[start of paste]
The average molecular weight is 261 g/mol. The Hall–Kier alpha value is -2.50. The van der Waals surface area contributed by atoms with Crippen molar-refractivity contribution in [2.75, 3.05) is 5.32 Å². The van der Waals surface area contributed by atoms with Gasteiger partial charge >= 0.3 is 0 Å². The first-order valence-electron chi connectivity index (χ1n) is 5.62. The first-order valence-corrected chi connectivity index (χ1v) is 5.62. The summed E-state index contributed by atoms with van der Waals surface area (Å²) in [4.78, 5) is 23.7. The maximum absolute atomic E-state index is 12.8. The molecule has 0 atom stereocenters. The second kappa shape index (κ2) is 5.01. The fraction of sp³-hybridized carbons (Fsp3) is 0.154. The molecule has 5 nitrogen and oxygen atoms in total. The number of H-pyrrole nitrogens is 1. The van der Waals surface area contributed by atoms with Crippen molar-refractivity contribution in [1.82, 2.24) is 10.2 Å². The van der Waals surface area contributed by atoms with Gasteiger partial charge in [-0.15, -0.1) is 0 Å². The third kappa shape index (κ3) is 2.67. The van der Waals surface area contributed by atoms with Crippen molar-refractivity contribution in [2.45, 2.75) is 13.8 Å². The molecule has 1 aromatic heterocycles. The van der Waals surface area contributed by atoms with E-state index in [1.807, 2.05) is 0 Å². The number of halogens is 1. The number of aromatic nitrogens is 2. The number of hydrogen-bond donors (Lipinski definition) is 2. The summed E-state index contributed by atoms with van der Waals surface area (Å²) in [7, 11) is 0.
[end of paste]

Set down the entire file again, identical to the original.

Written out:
The average molecular weight is 261 g/mol. The Hall–Kier alpha value is -2.50. The van der Waals surface area contributed by atoms with Crippen molar-refractivity contribution in [2.75, 3.05) is 5.32 Å². The van der Waals surface area contributed by atoms with Gasteiger partial charge >= 0.3 is 0 Å². The first-order valence-electron chi connectivity index (χ1n) is 5.62. The first-order valence-corrected chi connectivity index (χ1v) is 5.62. The summed E-state index contributed by atoms with van der Waals surface area (Å²) in [4.78, 5) is 23.7. The maximum absolute atomic E-state index is 12.8. The molecule has 0 atom stereocenters. The second kappa shape index (κ2) is 5.01. The fraction of sp³-hybridized carbons (Fsp3) is 0.154. The molecule has 5 nitrogen and oxygen atoms in total. The number of H-pyrrole nitrogens is 1. The van der Waals surface area contributed by atoms with Crippen molar-refractivity contribution in [1.82, 2.24) is 10.2 Å². The van der Waals surface area contributed by atoms with Gasteiger partial charge in [-0.15, -0.1) is 0 Å². The third kappa shape index (κ3) is 2.67. The van der Waals surface area contributed by atoms with Crippen molar-refractivity contribution in [2.45, 2.75) is 13.8 Å². The molecule has 1 aromatic heterocycles. The van der Waals surface area contributed by atoms with E-state index in [1.807, 2.05) is 0 Å². The number of halogens is 1. The number of aromatic nitrogens is 2. The number of hydrogen-bond donors (Lipinski definition) is 2. The summed E-state index contributed by atoms with van der Waals surface area (Å²) in [7, 11) is 0.